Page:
There's a conspicuous ineffability surrounding Butoh. Sure, there are plenty of historical claims: it was begun in 1959 Japan by the likes of Tatsumi Hijikata, Kazuo Ohno, and Akira Kasai, among others; the first Butoh performance was Hijikata's interpretation of a... [more]
There's a conspicuous ineffability surrounding Butoh. Sure, there are plenty of historical claims: it was begun in 1959 Japan by the likes of Tatsumi Hijikata, Kazuo Ohno, and Akira Kasai, among others; the first Butoh performance was Hijikata's interpretation of a piece of Yukio Mishima's writing and involved faux fornication with a chicken; Butoh was conceived as self-consciously avant-garde, inspired by the work of Fluxus artists, Surrealists, and Dadaists. But none of this speaks to the formal qualities of Butoh; nor do any of these historical anecdotes tell us of the Butoh experience.
What informs and motivates Butoh is precisely the logic of experience, of the event. Butoh cannot be spoken because it is that which happens within the silences of noise, within the spaces of the world. Where Artaud discovered a manic event at the heart of the universe, Butoh discovers a poised silence. Often, there's no music; the set is spare. This no "Swan Lake." The dancers rid themselves of the familiar trappings of clothes; they even rid themselves of their nakedness by wearing white make-up. The result is that their bodies - and the stage - become bare markers, receptors for what the world might bring, for what their bodies might whisper (or scream or mumble or mutter). There's a certain ever-readiness, a keen attentiveness, in the Butoh stance: the dancer moves with purpose, according to hidden or obscured dictates, according to the demands of the body in the world, according to the world as it emerges as pure force.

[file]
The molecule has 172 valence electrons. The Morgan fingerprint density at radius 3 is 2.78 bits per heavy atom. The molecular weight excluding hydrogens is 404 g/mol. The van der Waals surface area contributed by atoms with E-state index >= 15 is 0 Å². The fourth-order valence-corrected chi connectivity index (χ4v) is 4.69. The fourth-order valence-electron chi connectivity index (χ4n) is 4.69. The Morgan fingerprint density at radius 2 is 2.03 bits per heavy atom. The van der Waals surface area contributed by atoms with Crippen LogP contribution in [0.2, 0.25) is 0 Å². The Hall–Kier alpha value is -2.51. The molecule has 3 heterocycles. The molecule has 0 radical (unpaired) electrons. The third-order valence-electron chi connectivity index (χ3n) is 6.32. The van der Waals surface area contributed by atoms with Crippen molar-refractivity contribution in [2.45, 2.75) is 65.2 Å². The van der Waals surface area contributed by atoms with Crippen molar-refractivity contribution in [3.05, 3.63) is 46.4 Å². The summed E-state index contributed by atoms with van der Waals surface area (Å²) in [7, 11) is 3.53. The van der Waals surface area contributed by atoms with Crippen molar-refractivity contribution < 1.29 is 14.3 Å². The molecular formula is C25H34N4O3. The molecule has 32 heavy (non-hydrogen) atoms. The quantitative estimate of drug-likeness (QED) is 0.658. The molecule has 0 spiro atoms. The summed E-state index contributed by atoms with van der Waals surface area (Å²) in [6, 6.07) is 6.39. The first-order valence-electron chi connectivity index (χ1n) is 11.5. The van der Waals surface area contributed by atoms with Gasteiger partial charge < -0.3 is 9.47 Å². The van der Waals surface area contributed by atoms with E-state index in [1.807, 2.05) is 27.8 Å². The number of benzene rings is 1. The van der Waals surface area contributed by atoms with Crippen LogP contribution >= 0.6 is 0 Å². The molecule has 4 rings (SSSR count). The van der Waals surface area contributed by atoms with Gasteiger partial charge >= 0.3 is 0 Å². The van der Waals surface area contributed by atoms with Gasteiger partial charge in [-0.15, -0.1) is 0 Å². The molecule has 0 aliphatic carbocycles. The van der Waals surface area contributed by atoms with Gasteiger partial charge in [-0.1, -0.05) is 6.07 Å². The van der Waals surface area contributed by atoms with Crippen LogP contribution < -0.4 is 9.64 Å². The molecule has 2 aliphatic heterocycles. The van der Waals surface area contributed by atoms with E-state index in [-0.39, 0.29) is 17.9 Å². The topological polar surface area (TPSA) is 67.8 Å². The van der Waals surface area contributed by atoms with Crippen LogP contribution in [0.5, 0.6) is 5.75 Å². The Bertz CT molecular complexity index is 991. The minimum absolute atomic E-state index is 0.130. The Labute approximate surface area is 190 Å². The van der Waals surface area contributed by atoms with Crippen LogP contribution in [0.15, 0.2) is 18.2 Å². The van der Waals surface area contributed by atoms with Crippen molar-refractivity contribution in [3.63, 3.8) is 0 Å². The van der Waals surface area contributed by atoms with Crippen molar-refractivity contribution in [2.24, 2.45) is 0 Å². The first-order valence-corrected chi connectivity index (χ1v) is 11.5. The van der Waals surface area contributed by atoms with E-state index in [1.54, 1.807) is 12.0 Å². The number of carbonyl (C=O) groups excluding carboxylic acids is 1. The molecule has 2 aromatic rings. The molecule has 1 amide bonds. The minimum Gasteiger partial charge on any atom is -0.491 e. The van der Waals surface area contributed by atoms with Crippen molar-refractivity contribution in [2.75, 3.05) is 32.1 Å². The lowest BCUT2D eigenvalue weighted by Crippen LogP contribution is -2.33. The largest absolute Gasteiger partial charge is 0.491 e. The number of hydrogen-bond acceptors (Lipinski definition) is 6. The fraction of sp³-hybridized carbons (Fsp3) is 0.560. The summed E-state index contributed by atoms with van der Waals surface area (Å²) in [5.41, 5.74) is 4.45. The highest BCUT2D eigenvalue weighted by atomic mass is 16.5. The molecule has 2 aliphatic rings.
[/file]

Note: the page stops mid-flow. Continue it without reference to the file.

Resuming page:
The Butoh dancer remains close to the ground with a low center of gravity, poised for the world's unfurling. As their stripped bodies engage the undulations of the universe, the Butoh dancers join the fray and, through their movements, speak the world's very occurrence. American Butoh dancer Ralph Rosenfield tells this revealing story of Butoh performer, Min Tanaka: "He once traveled the entire length of Japan, dancing once each day, sometimes even more. His idea was to feel the difference in the ground at different places. He improvised and called the experiment Hyperdance. He said, "I dance not in the place, the dance [is] the place". Butoh, then, is not about composition but experience: it occurs -- but not in the frenzy of catastrophe. No, Butoh is an expression of poise. And poise is an odd stance, at once absolutely balanced and absolutely attentive; poise is both self-grounded and anticipatory of anything that might happen. Butoh is defined by the slow tension of the now, the calm of a universe inevitably unfolding, poised to live the odd rumblings of the universe.